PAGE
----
Drivers could see billboard criticizing Washington Bridge handling for years

If drivers on Interstate 195 ever forget that the shutdown of the westbound Washington Bridge is contributing to their traffic, former candidate for governor Ken Block has found a way to remind them.

The Barrington data analyst-turned-politician-turned-author bought space on an East Providence billboard last week to criticize Gov. Dan McKee’s administration’s handling of the bridge.

“If they had done their job, you would be home already,” one of two rotating messages on the digital highway sign reads.

“They knew in 2012,” says another over an image of cars stuck in bumper-to-bumper traffic, a reference to an engineering report that warned of the bridge’s condition more than a decade before it was abruptly closed in December to prevent possible collapse .

The price to shut off the sign? Block sets 3 conditions

Block’s Watchdog RI nonprofit organization is paying for the $9,000-per-month billboard and raising money to keep it going indefinitely, or at least until McKee addresses a list of Block’s bridge-related grievances.

His demands:

  • Release the data and findings of inspections of the bridge’s substructure, including the piers and foundations under the Seekonk River surface.

  • “Clean house” at the Rhode Island Department of Transportation, so that the people building a replacement bridge are not the same team that oversaw the demise of the first bridge.

  • McKee “stop indicating that the impact of this bridge is low… traffic remains snarled in Providence.”

The administration’s response? Crickets

There has been no indication that McKee is ready to change course on any of those issues or release the “forensic analysis” compiled by a team of consultants focused on why the bridge’s condition deteriorated in the first place.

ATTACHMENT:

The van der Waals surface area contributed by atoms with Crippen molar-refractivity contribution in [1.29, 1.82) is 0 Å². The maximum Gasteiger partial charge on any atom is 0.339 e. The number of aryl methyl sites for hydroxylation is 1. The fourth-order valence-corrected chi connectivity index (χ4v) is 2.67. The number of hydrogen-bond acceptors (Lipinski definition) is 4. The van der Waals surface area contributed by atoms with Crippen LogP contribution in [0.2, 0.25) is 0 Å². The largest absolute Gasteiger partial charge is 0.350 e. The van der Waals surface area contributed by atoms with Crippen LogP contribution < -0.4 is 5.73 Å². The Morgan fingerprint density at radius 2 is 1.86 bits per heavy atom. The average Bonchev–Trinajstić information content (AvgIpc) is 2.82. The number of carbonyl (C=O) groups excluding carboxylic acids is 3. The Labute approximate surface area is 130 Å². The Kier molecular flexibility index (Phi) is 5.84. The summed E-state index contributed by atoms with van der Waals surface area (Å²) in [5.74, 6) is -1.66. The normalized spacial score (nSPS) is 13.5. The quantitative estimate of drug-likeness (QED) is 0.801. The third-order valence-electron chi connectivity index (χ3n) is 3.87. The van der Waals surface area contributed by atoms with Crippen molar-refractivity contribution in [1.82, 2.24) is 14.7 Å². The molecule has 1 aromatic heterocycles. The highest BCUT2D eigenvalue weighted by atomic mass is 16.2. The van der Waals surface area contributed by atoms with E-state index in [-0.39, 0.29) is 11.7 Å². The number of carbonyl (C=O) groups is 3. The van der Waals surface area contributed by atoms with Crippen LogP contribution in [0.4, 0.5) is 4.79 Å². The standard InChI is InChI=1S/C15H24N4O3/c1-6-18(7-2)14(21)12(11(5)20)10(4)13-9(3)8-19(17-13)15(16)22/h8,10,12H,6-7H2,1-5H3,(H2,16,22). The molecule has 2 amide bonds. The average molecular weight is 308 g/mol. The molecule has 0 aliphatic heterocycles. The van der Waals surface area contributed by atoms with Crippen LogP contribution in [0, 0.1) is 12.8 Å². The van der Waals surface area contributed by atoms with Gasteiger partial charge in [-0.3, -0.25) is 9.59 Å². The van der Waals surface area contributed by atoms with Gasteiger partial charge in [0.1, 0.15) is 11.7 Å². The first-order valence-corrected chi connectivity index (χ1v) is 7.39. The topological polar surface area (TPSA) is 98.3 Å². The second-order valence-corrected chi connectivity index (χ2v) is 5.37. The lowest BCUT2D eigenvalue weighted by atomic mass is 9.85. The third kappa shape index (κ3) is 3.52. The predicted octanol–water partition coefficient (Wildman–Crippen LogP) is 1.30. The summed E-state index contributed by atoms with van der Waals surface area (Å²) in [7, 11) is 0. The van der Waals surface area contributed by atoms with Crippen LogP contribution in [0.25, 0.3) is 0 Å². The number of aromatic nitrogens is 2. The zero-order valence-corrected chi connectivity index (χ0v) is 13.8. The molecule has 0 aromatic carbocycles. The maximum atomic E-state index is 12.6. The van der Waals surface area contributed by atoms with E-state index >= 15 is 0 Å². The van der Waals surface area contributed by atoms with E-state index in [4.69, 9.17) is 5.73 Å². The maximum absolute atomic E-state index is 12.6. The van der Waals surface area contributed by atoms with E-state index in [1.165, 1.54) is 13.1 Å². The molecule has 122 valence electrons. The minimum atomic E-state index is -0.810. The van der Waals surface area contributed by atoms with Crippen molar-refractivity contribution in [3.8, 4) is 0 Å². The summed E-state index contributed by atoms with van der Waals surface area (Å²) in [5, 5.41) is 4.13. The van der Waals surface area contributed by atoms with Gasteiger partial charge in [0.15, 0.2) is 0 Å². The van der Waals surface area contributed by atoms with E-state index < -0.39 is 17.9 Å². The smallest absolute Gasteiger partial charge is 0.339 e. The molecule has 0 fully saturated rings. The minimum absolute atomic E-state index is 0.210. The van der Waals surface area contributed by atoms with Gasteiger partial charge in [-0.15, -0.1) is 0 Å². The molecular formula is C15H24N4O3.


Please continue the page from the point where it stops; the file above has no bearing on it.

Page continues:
The Journal was still awaiting a response from McKee’s office at deadline Tuesday.

One of two billboard messages put up in East Providence by Ken Block, targeting Gov. Dan McKee and his administration’s handling of the Washington Bridge’s known structural problems.

What lies on the Seekonk River bottom? Columns are 56 years old

The condition of the substructure of the bridge has come into the spotlight as the DOT awaits proposals from contractors to build a new westbound bridge to replace the condemned structure.

The entire horizontal superstructure of the bridge, including the road surface and beams that support it, are to be torn down under a separate demolition contract.

But the extent to which the existing vertical columns and foundations, or substructure, can be reused is being left to the company who wins the contract to design and build the new bridge.

And very little information is being made public about what condition those 56-year-old columns are in.

The DOT has released detailed engineering reports on the condition of the doomed superstructure, but only high level summaries of what divers found when they looked beneath the surface of the Seekonk. (The Journal has filed an Access to Public Records Act request for inspection reports on the substructure and not yet received a response.)

In a February memo released in March when the demolition was announced, consultant VHB wrote that some of the bridge piles “may” be reused, but others “will require supplementing with additional piles, which will also require new footings.”

“Although the concrete pier columns may have some service life remaining, the current condition and substandard reinforcement detailing does not ensure these columns can meet the project goals without significant modifications,” VHB wrote.

If the contractor finds out that foundations need to be replaced after work begins, the extended environmental permitting alone could delay the rebuild significantly.

Final bids are due July 3.

The billboard runs about $100K a year. How frustrated are folks?

Block said Tuesday he believes Rhode Islanders are angry enough about the bridge to keep the billboard up for at least a year, which would cost around $100,000.

If the billboard still happens to be up in 2026, it could stretch into the next campaign for governor. McKee is expected to run for reelection.

Common Cause Rhode Island Executive Director John Marion Jr. said Tuesday that because the billboard does not name a candidate, it would probably not have to be reported to the Board of Elections as an independent electioneering expense.

This article originally appeared on The Providence Journal: Billboard panning bridge response comes with demands for McKee to meet